Campaigns Wales

Additional licensing in Newport could force up rents -RLA

Victoria Barker
Written by Victoria Barker

The extension of an additional licensing scheme in Newport could lead to increased rents, the RLA has warned in its response to the proposals put forward by Newport City Council.

The Council is reviewing its current HMO additional licensing scheme, to see if it should be extended for five years, from June 2019.

Currently, the scheme requires a private rented property to be licenced if there are three or more unrelated people forming more than two households in the same building.

Additional HMO licensing applies to Houses of Multiple Occupation which are not subject to mandatory HMO licensing but which are of a description designated for HMO licensing by the local authority. 

The RLA response

In its official response to the proposals, which you can read here, the RLA warns that the high cost of licences will leave landlords with no choice but to pass the cost on to tenants, all while criminal landlords will continue to ignore the additional licensing scheme.T

DBS check requirement and concerns about cost

As part of the council’s criteria for a HMO application process, landlords are required to obtain a basic disclosure from the Disclosure and Barring Service-this would qualify the landlord or the proposed licence holders as being a ‘fit and proper’ person. In our response to the Council, we state that while the requirement for this check is not unreasonable, the cost of completing the DBS check should be included in the licence fee and should not be an additional cost to the landlord.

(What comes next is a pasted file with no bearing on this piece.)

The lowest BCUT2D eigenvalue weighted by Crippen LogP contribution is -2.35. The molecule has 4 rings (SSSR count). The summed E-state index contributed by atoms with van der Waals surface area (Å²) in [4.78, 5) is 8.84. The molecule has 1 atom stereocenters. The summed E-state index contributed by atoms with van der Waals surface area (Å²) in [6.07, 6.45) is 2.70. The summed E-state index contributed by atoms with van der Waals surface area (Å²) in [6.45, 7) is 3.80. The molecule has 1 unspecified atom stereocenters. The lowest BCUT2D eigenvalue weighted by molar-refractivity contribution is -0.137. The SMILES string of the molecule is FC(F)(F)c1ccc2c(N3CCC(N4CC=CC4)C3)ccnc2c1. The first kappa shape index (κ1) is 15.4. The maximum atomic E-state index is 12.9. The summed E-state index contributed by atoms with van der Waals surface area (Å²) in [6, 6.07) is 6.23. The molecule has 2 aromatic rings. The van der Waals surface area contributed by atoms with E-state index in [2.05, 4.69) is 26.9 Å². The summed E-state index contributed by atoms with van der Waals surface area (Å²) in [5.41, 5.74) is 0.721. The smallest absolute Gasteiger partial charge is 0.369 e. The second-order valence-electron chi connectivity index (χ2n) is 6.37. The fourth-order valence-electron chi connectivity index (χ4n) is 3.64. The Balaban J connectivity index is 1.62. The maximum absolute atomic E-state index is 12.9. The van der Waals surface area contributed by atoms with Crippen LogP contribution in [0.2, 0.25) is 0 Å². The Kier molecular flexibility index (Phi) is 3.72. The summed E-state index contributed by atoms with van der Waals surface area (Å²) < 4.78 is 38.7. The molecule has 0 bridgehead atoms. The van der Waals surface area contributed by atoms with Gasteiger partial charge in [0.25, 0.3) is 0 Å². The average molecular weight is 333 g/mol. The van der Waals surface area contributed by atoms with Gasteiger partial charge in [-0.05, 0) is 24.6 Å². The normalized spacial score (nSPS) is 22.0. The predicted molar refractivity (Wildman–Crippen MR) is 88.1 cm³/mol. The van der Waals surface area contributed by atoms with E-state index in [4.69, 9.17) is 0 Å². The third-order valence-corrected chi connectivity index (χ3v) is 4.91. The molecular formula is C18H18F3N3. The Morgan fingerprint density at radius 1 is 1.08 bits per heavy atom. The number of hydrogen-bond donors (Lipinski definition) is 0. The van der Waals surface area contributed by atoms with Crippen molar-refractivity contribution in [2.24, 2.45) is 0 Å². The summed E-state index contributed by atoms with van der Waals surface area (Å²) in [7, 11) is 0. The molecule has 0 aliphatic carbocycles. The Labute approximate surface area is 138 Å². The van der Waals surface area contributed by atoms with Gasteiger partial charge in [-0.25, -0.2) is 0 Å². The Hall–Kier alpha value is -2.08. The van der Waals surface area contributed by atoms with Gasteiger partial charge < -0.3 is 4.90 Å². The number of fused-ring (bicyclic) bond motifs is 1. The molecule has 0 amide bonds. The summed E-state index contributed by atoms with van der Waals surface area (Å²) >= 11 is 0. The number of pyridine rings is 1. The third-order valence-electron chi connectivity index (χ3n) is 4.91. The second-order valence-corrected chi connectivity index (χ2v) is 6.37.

Welfare considerations

In our response to this consultation, we have also highlighted recent research from RLA PEARL, which shows that 61% of landlords that let to tenants on Universal Credit have experienced their UC tenants going into rent arrears in the past 12 months.

In our response to this consultation, the RLA is warning that based on this, and that many landlords may be in a situation where they are not able to pay both licensing fees, Rent Smart Wales registration fees, possible increase fees from the introduction of banning of agency fees. There is also the reduction in mortgage relief tax to consider, resulting in financial difficulties for landlords, and may lead to an increase of demand on council services as they consider leaving the sector.

Other considerations

In our response we also warn that the extension of this additional HMO licensing scheme could put pressure on non-selective licensing areas, because landlords will become risk-averse in terms of the tenants they let to.

The Council’s full proposals can be read here, and the consultation closed on 16th December 2018.

Learn more

About the author

Victoria Barker

Victoria Barker

Victoria is the Communications Officer for the RLA.

She is responsible for producing articles for our Campaigns and News Centre, the weekly E-News newsletter and media review, and creating social media content. She also contributes to our members magazine, Residential Property Investor.

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